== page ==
I am sure I can deal with it for a few more hours. I’m hopeful the tiling will be done today. The floors are dry enough for them to walk on, so it’s all systems go. And the builder says he’s not coming back until Friday to start the reinstall, which gives me an opportunity tomorrow to sneak in some painting before the fittings go in.
These days, my idea of bliss is being able to put a painting platform right up against a wall, rather than trying to suspend myself over the top of a toilet or perch atop a vanity.
Today I’m celebrating that 2020 is half over. It’s been an accursed year, starting with bushfires, and traversing coronavirus, race-based violence overseas and closer to home, an international recession, and massive challenges in the higher education sector. And here in Australia we’ve only just passed midwinter, so the weather feels as bleak as the nightly news. It makes it hard to want to get out of bed and do the voluntary stuff that you know makes you feel better–going for a walk, writing. So it’s been a while since I’ve blogged. “WordPress Wednesday” time is blocked out on my calendar each week. And each week, I move it down, around, and eventually delete it in favour of other projects.
This is life in the time or corona. Plans are not things that are easily followed. Every Facebook memory reminds you of happy times, travelling and visiting people. Incidentally, this time of year is usually PopCAANZ season, so there are a lot of (academic) travel memories at the moment!
Since I last posted, a few things have happened. I spoke to the local St John’s Ambulance division about working with patients on the Autism spectrum. Which I probably should have written about on our autism blog. I’ve been working from home, and working on the home, and stressing over looming changes in the higher education sector, which might have been good fodder for this blog, a la my previous post that included musings on painting and productivity. And the book Ros and I have been working on for ages went through its final corrections and was published, which we’ll no doubt soon mention over on our shared blog.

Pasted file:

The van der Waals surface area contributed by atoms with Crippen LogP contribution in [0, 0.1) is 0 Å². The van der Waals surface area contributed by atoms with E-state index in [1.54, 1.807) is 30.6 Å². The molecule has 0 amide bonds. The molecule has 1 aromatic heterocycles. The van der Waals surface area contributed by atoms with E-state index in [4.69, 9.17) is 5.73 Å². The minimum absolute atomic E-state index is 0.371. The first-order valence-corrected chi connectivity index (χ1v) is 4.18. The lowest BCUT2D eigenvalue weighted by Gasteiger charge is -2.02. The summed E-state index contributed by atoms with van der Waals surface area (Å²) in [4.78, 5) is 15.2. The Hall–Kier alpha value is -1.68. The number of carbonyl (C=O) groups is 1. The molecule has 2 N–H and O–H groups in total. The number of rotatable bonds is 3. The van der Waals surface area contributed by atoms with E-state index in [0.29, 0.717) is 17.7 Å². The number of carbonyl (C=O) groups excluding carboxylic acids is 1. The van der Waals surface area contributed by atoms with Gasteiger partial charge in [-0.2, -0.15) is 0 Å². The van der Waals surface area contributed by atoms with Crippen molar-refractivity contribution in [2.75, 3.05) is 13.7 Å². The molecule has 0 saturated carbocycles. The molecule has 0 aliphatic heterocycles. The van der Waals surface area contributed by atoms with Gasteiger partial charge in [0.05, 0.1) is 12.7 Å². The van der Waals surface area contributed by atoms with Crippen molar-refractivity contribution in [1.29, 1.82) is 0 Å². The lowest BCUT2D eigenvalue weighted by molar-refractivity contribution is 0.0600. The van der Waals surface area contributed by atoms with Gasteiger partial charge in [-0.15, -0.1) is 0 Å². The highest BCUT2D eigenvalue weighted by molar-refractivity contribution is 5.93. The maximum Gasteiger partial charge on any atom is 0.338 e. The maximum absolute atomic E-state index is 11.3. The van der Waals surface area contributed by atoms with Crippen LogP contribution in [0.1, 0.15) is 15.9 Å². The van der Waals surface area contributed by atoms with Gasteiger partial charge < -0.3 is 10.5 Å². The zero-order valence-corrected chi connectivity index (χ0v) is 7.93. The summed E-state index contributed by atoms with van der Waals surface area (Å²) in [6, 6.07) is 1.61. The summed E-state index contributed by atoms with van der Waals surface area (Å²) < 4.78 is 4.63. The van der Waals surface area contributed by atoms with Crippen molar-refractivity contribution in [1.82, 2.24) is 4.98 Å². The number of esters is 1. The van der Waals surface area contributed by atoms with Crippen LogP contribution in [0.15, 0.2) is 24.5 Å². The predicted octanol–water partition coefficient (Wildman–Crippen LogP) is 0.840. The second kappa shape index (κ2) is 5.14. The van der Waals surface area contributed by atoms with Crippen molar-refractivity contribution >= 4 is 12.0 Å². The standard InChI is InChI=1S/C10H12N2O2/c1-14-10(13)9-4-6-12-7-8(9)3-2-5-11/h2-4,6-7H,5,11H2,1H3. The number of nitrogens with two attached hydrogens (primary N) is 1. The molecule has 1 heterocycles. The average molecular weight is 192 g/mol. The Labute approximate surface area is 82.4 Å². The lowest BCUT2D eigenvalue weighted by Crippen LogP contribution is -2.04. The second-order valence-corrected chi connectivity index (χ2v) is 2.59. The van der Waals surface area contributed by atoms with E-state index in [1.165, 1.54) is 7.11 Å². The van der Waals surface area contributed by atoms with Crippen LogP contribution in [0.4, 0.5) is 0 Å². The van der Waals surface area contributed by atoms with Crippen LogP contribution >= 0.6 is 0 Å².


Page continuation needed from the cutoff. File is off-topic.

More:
Which prompted me to reconsider the messiness of my writing life, such as it is, up until now.
Earlier in the year I was visiting friends in Victoria (back when we could do that without fear of being quarantined or fined). I was chatting with a tech-savvy teen and wishing I could somehow link all the blogs, without having to move them. And we came to the conclusion that it might not be as big a deal as it felt in my Gen-X mind.
So this week, I ponied up and set up a new website, which will serve as a launch pad for all three blogs, as well as housing an online shop where you can purchase any of my publications, as well as Ros’ first book. (I’ve been “fostering” her copies since she up and left the country!)
It kind of feels like turning over a new leaf for the new financial year.
Here’s to a less messy second half of the year. We could all use the restart.
So Winter has officially started this week in the Southern Hemisphere –with some force, I might add–and this week also marks the end of the Autumn semester at UOW. Side note — it really is the end of “Autumn Semester,” because from 2020 we are apparently retiring the term and going with the more numerical “Semester 1” and “Semester 2.”
To mark the (almost)-end of the semester, we’re running various feel-good options at campuses this week. And we’ve been around the traps long enough to know what students like: free food!
It’s been pretty cold up in Moss Vale, so the campus has been supplying students with warming home-made soups all week. Campus Manager Stephen and Admin Assistant Erin have added making hearty soups to their busy schedules this week.
In the Shoalhaven, we went for a winter BBQ, with a special cake to mark the end of some students’ degrees. Big thanks to Heidi and the team at Cafe on Campus for their efforts.